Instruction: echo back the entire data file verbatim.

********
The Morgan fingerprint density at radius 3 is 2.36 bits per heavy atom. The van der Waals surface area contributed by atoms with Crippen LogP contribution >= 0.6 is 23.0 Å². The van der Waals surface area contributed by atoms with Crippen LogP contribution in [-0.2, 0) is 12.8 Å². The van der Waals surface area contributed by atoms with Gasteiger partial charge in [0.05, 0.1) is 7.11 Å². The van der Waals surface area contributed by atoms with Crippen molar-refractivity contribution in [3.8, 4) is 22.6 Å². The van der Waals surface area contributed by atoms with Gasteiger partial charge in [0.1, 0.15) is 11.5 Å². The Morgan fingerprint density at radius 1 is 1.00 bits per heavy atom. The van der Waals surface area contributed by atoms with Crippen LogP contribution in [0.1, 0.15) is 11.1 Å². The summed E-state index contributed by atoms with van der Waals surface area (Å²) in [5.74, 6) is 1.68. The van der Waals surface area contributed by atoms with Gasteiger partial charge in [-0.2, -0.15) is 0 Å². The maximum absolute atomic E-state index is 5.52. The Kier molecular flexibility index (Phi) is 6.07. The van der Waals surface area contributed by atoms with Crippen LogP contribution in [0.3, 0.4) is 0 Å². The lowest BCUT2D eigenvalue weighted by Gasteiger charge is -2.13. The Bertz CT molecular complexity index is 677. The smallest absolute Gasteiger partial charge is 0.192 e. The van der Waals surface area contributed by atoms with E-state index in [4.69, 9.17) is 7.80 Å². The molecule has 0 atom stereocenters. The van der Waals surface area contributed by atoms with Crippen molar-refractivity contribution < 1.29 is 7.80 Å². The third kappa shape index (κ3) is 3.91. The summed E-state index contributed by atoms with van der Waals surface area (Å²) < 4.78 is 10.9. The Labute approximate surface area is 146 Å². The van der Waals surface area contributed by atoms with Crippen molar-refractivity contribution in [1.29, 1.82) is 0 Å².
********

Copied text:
The Morgan fingerprint density at radius 3 is 2.36 bits per heavy atom. The van der Waals surface area contributed by atoms with Crippen LogP contribution >= 0.6 is 23.0 Å². The van der Waals surface area contributed by atoms with Crippen LogP contribution in [-0.2, 0) is 12.8 Å². The van der Waals surface area contributed by atoms with Gasteiger partial charge in [0.05, 0.1) is 7.11 Å². The van der Waals surface area contributed by atoms with Crippen molar-refractivity contribution in [3.8, 4) is 22.6 Å². The van der Waals surface area contributed by atoms with Gasteiger partial charge in [0.1, 0.15) is 11.5 Å². The Morgan fingerprint density at radius 1 is 1.00 bits per heavy atom. The van der Waals surface area contributed by atoms with Crippen LogP contribution in [0.1, 0.15) is 11.1 Å². The summed E-state index contributed by atoms with van der Waals surface area (Å²) in [5.74, 6) is 1.68. The van der Waals surface area contributed by atoms with Gasteiger partial charge in [-0.2, -0.15) is 0 Å². The maximum absolute atomic E-state index is 5.52. The Kier molecular flexibility index (Phi) is 6.07. The van der Waals surface area contributed by atoms with Crippen LogP contribution in [0.3, 0.4) is 0 Å². The lowest BCUT2D eigenvalue weighted by Gasteiger charge is -2.13. The Bertz CT molecular complexity index is 677. The smallest absolute Gasteiger partial charge is 0.192 e. The van der Waals surface area contributed by atoms with E-state index in [4.69, 9.17) is 7.80 Å². The molecule has 0 atom stereocenters. The van der Waals surface area contributed by atoms with Crippen molar-refractivity contribution < 1.29 is 7.80 Å². The third kappa shape index (κ3) is 3.91. The summed E-state index contributed by atoms with van der Waals surface area (Å²) < 4.78 is 10.9. The Labute approximate surface area is 146 Å². The van der Waals surface area contributed by atoms with Crippen molar-refractivity contribution in [1.29, 1.82) is 0 Å².